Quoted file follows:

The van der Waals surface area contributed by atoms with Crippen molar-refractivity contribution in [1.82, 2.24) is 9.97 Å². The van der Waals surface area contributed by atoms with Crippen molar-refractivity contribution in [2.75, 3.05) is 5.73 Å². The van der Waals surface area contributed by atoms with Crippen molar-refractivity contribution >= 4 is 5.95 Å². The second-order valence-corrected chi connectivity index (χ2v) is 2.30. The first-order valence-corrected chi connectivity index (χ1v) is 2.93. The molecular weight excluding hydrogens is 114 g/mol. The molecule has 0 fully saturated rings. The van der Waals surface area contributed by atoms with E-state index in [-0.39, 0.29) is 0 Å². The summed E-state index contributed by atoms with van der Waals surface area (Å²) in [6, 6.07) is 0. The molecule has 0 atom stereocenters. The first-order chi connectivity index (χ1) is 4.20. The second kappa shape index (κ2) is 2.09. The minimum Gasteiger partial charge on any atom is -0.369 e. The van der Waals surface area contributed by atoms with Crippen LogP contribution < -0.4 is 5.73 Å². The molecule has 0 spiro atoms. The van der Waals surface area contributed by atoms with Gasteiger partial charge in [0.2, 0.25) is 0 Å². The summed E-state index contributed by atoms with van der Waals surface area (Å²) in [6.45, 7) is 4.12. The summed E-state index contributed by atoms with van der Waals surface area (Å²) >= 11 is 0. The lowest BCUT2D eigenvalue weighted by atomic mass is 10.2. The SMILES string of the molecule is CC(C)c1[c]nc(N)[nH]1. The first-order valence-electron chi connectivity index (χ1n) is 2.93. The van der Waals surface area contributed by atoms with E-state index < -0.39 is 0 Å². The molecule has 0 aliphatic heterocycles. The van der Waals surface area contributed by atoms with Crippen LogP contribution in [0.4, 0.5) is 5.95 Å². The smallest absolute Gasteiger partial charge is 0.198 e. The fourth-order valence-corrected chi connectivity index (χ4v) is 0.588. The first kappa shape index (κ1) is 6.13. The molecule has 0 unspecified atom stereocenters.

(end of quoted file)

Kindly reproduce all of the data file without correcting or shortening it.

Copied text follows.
The van der Waals surface area contributed by atoms with Crippen molar-refractivity contribution in [1.82, 2.24) is 9.97 Å². The van der Waals surface area contributed by atoms with Crippen molar-refractivity contribution in [2.75, 3.05) is 5.73 Å². The van der Waals surface area contributed by atoms with Crippen molar-refractivity contribution >= 4 is 5.95 Å². The second-order valence-corrected chi connectivity index (χ2v) is 2.30. The first-order valence-corrected chi connectivity index (χ1v) is 2.93. The molecular weight excluding hydrogens is 114 g/mol. The molecule has 0 fully saturated rings. The van der Waals surface area contributed by atoms with E-state index in [-0.39, 0.29) is 0 Å². The summed E-state index contributed by atoms with van der Waals surface area (Å²) in [6, 6.07) is 0. The molecule has 0 atom stereocenters. The first-order chi connectivity index (χ1) is 4.20. The second kappa shape index (κ2) is 2.09. The minimum Gasteiger partial charge on any atom is -0.369 e. The van der Waals surface area contributed by atoms with Crippen LogP contribution < -0.4 is 5.73 Å². The molecule has 0 spiro atoms. The van der Waals surface area contributed by atoms with Gasteiger partial charge in [0.2, 0.25) is 0 Å². The summed E-state index contributed by atoms with van der Waals surface area (Å²) in [6.45, 7) is 4.12. The summed E-state index contributed by atoms with van der Waals surface area (Å²) >= 11 is 0. The lowest BCUT2D eigenvalue weighted by atomic mass is 10.2. The SMILES string of the molecule is CC(C)c1[c]nc(N)[nH]1. The first-order valence-electron chi connectivity index (χ1n) is 2.93. The van der Waals surface area contributed by atoms with E-state index < -0.39 is 0 Å². The molecule has 0 aliphatic heterocycles. The van der Waals surface area contributed by atoms with Crippen LogP contribution in [0.4, 0.5) is 5.95 Å². The smallest absolute Gasteiger partial charge is 0.198 e. The fourth-order valence-corrected chi connectivity index (χ4v) is 0.588. The first kappa shape index (κ1) is 6.13. The molecule has 0 unspecified atom stereocenters.